E-Authentication: Making Trust Possible


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About E-Authentication

E-Authentication is a centerpiece of President Bush's effort to expand electronic government, or E-Government, as a way of making government more effective and efficient and easier for the American people to access.

The E-Authentication service enables you to get access to government services online using log-in IDs (identity credentials) you already have from Web sites that you - and the government - trust.

In order to do important business online, trust is essential:

  • The person using the Internet to do business must be able to trust that the operators of the Web site they are using will protect the information that is being shared.
  • The operators of the Web site must be able to trust that the person they're doing business with really is who they say they are.
Most Web sites that conduct transactions involving the exchange of money and/or personal information require some level of identification when an individual logs on to its site - usually in the form of a log-in ID, such as a PIN or user ID and password, or a digital certificate. This identity credential is a token that embodies the trust between the person who holds it and the Web site that issued it.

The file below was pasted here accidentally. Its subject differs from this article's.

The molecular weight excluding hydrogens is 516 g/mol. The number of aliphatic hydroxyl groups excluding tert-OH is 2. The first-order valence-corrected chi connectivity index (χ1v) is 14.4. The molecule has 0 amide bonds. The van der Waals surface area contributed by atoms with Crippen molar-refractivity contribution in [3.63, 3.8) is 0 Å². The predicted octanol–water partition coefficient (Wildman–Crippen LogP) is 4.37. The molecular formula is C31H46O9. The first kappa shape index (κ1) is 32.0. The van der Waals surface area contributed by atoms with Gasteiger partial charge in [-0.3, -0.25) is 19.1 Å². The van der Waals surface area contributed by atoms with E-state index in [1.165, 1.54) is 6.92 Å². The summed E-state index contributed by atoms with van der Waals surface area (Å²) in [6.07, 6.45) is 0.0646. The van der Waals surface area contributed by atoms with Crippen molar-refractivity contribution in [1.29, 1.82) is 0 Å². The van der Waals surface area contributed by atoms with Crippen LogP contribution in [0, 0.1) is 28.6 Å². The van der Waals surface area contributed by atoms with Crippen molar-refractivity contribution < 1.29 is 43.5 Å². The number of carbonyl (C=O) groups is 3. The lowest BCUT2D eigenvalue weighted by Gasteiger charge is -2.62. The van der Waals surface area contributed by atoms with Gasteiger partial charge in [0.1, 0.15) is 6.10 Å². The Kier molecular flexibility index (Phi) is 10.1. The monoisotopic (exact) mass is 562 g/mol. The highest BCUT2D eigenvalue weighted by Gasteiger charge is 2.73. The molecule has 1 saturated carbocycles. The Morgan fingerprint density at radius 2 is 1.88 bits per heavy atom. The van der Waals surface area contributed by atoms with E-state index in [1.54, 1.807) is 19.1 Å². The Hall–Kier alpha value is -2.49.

By enabling the government to rely on log-in IDs that citizens already have from trusted identity credential issuers (such as Web sites and digital certificate issuers), E-Authentication is providing a simple, convenient, secure way for the American public to access government services via the Internet.

E-Authentication is a government-wide partnership that is supported by the agencies that comprise the Federal CIO Council. The United States General Services Administration (GSA) is the lead agency partner.

To learn more about E-Authentication, please visit www.cio.gov/eauthentication, our Web site containing helpful information and useful resources.